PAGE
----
How SaaS Is Changing the Way We Work Business operations are constantly evolving, and Software as a Service has spurred a great leap in the right direction.
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SaaS, otherwise known as Software as a Service, is a popular business model in which companies host and license their software from a cloud-based server on a subscription basis. It's currently in a boom period, but actually dates back to the 1960s. Sixty years ago, very few businesses could afford to buy and maintain computers and servers. Instead, they would connect their monitors to a centralized server where they could subscribe to the services they needed. Now, all users have to do is connect to the internet, open their web browser and then type in the software application's URL. Upon logging in, they will have full access to all its features and any stored data. No wonder it's proven so popular.
As SaaS continues to help businesses and individuals work more efficiently, the world has taken notice. By 2022, the SaaS market is expected to reach $164.29 billion, according to Transparency Market Research. Emerging SaaS-funding companies are also indicative of this rapidly growing market. To help underscore the rush, I've broken down some of the key innovations that have made SaaS such an attractive option.
Thanks to SaaS's remote accessibility, you no longer have to purchase an application from a retail store, download it on your electronic device and then install it. With SaaS, you can have full access to the software's features whenever you want it. Business owners, entrepreneurs and other individuals can easily collaborate through the software and be fully aware of what's going on. If they have access to the internet, they can get to work.
Since SaaS providers are the ones maintaining and servicing their software (lest they churn subscribers), users no longer have to worry about keeping their applications up to date. Many software companies would have achieved this previously by releasing new versions of their software, on CD, every year or so. Now, everyone gets their updates at the same time.
Although one must be on the lookout for hidden costs when starting a SaaS subscription, you are likely to save money by never having to pay for installation fees or fix bugs. You're also likely to have more options for the type of features and packages you would sign up for. Upgrades are simple and can be initiated at any time, so you can always make use of them later.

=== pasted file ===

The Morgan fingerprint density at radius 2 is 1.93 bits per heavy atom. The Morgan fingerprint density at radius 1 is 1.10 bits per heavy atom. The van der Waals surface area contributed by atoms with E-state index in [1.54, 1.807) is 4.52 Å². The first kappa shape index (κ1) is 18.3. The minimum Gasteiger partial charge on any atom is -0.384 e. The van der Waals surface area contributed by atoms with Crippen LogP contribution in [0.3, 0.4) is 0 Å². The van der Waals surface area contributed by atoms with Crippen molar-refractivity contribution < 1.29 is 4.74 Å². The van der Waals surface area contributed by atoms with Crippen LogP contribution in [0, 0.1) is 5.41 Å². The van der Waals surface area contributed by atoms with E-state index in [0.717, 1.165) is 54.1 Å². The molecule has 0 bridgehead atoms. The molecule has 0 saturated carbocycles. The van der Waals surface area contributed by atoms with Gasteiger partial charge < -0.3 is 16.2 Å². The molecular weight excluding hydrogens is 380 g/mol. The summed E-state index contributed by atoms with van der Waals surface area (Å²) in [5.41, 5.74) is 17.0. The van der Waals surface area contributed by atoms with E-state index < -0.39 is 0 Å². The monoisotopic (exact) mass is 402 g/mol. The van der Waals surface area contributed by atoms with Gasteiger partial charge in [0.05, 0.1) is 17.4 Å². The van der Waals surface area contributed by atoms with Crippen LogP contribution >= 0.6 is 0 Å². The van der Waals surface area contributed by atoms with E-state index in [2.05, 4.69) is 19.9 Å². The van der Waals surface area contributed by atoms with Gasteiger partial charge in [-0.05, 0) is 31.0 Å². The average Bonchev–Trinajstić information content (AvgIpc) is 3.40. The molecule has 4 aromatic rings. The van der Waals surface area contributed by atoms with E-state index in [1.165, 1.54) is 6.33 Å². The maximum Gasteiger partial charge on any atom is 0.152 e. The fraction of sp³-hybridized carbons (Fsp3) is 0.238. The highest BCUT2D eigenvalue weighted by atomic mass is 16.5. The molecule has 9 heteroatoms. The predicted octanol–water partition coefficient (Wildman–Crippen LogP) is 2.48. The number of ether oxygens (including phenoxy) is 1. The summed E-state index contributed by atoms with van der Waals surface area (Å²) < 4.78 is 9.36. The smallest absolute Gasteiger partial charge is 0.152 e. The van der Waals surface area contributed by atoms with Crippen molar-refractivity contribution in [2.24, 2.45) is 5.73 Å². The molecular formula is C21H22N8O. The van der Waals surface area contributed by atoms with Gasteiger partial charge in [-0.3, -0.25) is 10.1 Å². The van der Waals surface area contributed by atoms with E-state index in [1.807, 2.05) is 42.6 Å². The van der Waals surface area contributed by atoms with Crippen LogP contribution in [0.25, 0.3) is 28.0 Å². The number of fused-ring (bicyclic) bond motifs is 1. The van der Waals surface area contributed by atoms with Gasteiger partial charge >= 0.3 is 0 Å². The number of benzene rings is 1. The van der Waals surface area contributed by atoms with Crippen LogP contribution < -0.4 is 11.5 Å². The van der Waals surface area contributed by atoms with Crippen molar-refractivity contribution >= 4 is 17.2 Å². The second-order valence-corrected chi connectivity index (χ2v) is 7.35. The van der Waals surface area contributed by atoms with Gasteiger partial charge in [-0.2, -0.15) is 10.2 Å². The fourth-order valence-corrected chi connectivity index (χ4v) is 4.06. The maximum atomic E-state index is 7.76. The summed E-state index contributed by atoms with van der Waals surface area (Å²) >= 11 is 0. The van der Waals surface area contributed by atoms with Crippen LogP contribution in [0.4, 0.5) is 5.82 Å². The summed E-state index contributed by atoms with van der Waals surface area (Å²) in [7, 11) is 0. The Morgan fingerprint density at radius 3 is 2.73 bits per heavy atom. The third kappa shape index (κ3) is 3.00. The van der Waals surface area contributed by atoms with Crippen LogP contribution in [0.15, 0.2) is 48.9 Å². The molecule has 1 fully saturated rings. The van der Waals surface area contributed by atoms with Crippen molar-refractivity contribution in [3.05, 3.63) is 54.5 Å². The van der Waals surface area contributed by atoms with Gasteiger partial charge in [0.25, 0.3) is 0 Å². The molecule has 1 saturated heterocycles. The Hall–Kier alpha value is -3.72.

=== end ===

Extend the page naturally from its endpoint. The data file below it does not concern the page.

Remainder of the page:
One of the greatest benefits of SaaS is that it's easy to use. For any SaaS software to be widely adopted, it has to have a short learning curve and a well-designed interface. To be more specific, the interface, features and all other components need to be clearly mapped out for a novice to be able to learn quickly, either by intuition or ollowing clear guides and tutorials. This all stems from the subscription-based model. If a SaaS business wants to keep you as a subscriber, they will have to impress you far quicker than a business selling traditional software packages.
Cloud computing offers better communications, training and project management throughout a typical business. Senior management can now manage projects in a transparent manner while being able to communicate effectively with both local and remote employees. This in turn allows companies to look further afield when finding new talent.
SaaS has helped proliferate automated marketing software. Even the smallest of startups can now utilize free trials of SaaS products to help optimize their marketing efforts (although some people warn against using cheaper plans). Not only can businesses automate their marketing campaigns, but they can also plan, execute and track their campaigns from an accessible interface. The different subscription plans offered by many marketing applications have made this kind of software more affordable because marketing SaaS applications now hope to scale their subscriptions as you scale your company.
SaaS vs. PaaS
The key difference between SaaS and PaaS -- or Platform as a Service -- is that SaaS provides already developed software for users to use via an outside provider, whereas PaaS vendors provide hardware and software tools for developers to use. With PaaS, developers can use the available tools to develop new software and applications. They can fully customize their software without having to start from scratch and write code. Although both PaaS and SaaS are accessed via the internet, PaaS providers will give developers access to the software-creation platform. On the other hand, SaaS users will have access to all the software's features via a web browser. Prime examples of PaaS companies include AWS Elastic Beanstalk, Heroku, Google App Engine and OpenShift.
SaaS is continuing to evolve, and will continue to have an impact on how the average business operates. The notion of subscription-based, cloud-accessible applications is unlikely to vanish anytime soon. As SaaS businesses begin to solve the problems they have with fragmentation and difficulties with integration, the market for these tools will only widen, as will their impact on our work.